Mooney-Melvin’s scholarship reflects her interests in urban and public history, the relationship of public space and public memory, and the history and evolution of city neighborhoods and settlements. Her most influential publications include Making Sense of the City: Local Government, Civic Culture, and Community Life in American Cities, edited with Robert B. Fairbanks (Ohio State University Press, 2001); Reading Your Neighborhood: A History of East Rogers Park (Loyola University Press, 1993); The Organic City: Urban Definition and Neighborhood Organization 1880-1920 (University Press of Kentucky, 1987); The Urbanization of Modern America, with Zane Miller (2nd ed, San Diego: Harcourt Brace Jovanovich, 1987); American Community Organizations: A Historical Dictionary (Greenwood Press, 1986) as well as well as “Harnessing the Romance of the Past: Preservation, Tourism, and History.” The Public Historian 13 (Spring 1991): 35-48 and “Professional Historians and the Challenge of Redefinition.” Public History: Essays From the Field, eds. James B. Gardner and Peter LaPaglia, 5-21. Malabar, FA: Krieger Press, 1999, 2004. She is currently completing The Landscape of Urban Memory: Public Space and Public Memory in Chicago with Theodore Karamanski.
While serving as Associate Dean and Interim Dean of Loyola University Chicago’s Graduate School, Mooney-Melvin has been the PI for Charting Career Pathways: Enhancing and Sustaining Doctoral Education in the Humanities, National Endowment for the Humanities, 2016-2017 and Co-PI for a variety of grants including Mastering the Humanities: Growing, Diversifying, and Sustaining the Humanities, ETS/MAGS Award for Excellence and Innovation in Graduate Education, 2013-2014; the Doctoral Initiative on Minority Attrition and Completion, 2012-2014; National Science Foundation and the Council of Graduate Schools; and the Completion and Attrition in STEM Master’s Programs 2011-2012, Alfred P. Sloan Foundation and the Council of Graduate Schools. She was Co-Director of Loyola University Chicago’s Financial Education Project as part of Enhancing Student Financial Education, a Council of Graduate Schools/TIAA-CREF grant, 2013-2015. Graduate School presentations of note include “Financial Education: Multiple Learning Pathways to Enhancing Knowledge.” National Summit on Collegiate Financial Wellness. June 17, 2016; “The Humanities and Career Pathways,” The Midwest Association of Graduate Schools, April 12, 2012; “Dealing With Students In Crisis.” Council of Graduate Schools, December 9, 2011; and “Transformative Graduate Education at Loyola University Chicago.” Association of Jesuit Colleges and Universities Graduate Conference, March 18, 2011.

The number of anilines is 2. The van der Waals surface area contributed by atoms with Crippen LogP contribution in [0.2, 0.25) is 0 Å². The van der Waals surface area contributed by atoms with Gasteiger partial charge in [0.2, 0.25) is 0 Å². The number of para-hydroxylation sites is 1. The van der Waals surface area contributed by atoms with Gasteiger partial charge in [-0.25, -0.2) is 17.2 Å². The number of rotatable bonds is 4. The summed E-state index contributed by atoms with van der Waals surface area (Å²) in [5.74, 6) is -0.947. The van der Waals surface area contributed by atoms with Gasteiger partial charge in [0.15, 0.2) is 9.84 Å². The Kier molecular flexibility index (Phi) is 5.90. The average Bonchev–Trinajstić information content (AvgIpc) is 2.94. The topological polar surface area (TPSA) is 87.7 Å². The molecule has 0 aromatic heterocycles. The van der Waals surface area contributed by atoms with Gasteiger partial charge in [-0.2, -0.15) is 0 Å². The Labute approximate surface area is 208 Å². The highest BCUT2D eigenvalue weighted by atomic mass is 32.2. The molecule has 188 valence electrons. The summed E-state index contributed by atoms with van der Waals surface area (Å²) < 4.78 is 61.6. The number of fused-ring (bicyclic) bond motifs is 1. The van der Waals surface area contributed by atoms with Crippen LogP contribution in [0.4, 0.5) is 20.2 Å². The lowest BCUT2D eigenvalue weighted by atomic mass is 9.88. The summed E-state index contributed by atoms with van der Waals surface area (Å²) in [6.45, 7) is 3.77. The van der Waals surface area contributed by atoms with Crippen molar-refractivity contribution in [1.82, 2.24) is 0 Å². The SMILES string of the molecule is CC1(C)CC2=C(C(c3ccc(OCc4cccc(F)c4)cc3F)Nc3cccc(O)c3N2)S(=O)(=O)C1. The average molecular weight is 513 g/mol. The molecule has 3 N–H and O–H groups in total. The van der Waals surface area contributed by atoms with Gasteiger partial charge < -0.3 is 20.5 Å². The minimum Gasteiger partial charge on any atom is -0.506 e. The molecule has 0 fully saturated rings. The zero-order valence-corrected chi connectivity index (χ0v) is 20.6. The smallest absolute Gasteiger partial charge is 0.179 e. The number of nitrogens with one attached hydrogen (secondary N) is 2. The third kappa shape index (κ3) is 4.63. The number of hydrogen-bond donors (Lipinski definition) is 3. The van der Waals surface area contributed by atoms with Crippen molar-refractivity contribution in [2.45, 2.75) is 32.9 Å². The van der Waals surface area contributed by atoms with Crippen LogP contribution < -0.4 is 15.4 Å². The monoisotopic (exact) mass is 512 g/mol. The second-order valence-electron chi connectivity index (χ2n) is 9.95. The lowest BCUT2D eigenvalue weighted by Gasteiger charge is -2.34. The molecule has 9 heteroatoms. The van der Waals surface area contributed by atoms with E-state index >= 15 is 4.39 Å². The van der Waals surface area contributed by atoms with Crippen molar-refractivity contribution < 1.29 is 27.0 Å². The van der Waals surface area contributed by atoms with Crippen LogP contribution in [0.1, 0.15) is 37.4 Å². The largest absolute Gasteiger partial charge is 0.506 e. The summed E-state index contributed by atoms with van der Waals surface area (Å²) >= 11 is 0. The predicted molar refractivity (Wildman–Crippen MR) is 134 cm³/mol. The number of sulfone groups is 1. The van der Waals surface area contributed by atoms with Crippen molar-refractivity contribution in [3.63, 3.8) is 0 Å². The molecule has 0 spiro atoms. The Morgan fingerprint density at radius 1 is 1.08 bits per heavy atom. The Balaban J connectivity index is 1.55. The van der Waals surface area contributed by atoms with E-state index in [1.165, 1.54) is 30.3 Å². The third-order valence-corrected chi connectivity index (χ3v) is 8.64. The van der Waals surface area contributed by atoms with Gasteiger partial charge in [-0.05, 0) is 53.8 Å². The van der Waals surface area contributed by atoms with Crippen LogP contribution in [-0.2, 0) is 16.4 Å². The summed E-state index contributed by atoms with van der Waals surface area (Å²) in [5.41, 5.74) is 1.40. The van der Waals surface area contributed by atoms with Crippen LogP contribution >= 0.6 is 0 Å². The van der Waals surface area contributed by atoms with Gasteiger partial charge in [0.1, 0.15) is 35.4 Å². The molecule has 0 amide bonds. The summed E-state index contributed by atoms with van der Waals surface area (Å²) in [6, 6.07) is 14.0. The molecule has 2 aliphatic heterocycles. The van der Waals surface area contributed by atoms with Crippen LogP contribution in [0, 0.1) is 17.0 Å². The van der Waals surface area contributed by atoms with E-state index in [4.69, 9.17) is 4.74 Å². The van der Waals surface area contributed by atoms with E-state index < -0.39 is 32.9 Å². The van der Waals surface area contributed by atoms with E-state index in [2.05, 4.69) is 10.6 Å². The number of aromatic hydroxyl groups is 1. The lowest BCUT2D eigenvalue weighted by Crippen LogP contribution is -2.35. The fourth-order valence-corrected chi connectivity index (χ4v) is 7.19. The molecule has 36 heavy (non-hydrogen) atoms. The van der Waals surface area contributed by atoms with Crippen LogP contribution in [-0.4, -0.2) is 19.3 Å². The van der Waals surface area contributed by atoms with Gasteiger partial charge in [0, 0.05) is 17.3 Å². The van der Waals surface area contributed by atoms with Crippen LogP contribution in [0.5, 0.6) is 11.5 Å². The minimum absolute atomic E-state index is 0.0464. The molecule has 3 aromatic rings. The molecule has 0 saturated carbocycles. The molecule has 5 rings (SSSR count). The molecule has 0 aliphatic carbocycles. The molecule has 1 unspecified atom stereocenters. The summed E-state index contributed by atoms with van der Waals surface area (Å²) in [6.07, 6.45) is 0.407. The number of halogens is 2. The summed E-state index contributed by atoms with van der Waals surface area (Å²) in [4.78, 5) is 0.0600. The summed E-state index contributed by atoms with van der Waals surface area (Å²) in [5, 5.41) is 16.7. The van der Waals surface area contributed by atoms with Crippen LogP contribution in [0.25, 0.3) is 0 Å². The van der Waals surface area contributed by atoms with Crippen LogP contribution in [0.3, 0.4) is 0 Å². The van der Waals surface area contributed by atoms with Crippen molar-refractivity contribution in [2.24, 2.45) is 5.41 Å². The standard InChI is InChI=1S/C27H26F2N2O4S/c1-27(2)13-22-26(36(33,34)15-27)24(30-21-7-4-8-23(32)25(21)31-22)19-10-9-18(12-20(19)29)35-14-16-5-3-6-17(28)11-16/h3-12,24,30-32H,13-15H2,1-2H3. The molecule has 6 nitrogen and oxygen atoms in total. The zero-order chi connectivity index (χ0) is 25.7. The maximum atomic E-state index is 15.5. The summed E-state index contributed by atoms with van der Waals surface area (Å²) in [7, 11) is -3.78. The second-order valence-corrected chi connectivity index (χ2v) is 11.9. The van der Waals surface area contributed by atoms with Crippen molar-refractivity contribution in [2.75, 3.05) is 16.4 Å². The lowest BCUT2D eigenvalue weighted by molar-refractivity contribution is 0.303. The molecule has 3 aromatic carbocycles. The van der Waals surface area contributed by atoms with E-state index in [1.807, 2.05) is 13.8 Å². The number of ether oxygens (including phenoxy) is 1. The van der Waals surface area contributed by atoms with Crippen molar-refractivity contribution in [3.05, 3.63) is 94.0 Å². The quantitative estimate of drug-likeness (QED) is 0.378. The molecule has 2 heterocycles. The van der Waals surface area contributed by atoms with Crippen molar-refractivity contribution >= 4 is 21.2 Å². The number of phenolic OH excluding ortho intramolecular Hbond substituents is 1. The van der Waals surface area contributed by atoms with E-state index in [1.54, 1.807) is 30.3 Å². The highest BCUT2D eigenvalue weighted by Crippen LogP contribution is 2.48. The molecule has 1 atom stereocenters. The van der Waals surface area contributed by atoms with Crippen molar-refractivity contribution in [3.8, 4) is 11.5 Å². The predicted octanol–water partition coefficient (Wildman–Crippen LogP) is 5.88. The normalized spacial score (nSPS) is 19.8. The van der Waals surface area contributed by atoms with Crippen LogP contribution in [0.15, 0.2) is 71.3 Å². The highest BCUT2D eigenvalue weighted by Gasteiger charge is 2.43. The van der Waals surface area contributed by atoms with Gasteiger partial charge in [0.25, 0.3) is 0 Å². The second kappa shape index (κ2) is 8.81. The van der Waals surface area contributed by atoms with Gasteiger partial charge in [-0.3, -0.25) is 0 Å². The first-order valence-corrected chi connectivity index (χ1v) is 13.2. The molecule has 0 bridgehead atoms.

American history 1880-1940, public history, urban memory and memorial landscapes, neighborhoods and settlements.
HIST 480: Public History: Method and Theory
HIST 492: Local History
HIST 410: American Settlement House Movement
HIST 410: World War I and American Culture
The Landscape of Urban Memory: Public Space and Public Memory in Chicago. With Theodore Karamanski. Advance contract with Northern Illinois University Press.
“Engaging the Neighborhood: the East Rogers Park Neighborhood History Project and the Possibilities and Challenges of Community-Based Initiatives.” Journal of Urban History, forthcoming.
“Professional Historians and the Challenge of Redefinition.” Public History: Essays From the Field, eds. James B. Gardner and Peter LaPaglia, 5-21. Malabar, FA: Krieger Press, 1999, 2004.
“Harnessing the Romance of the Past: Preservation, Tourism, and History.” The Public Historian 13 Spring 1991): 35-48.
The Organic City: Urban Definition and Neighborhood Organization 1880-1920. Lexington: The University Press of Kentucky, 1987.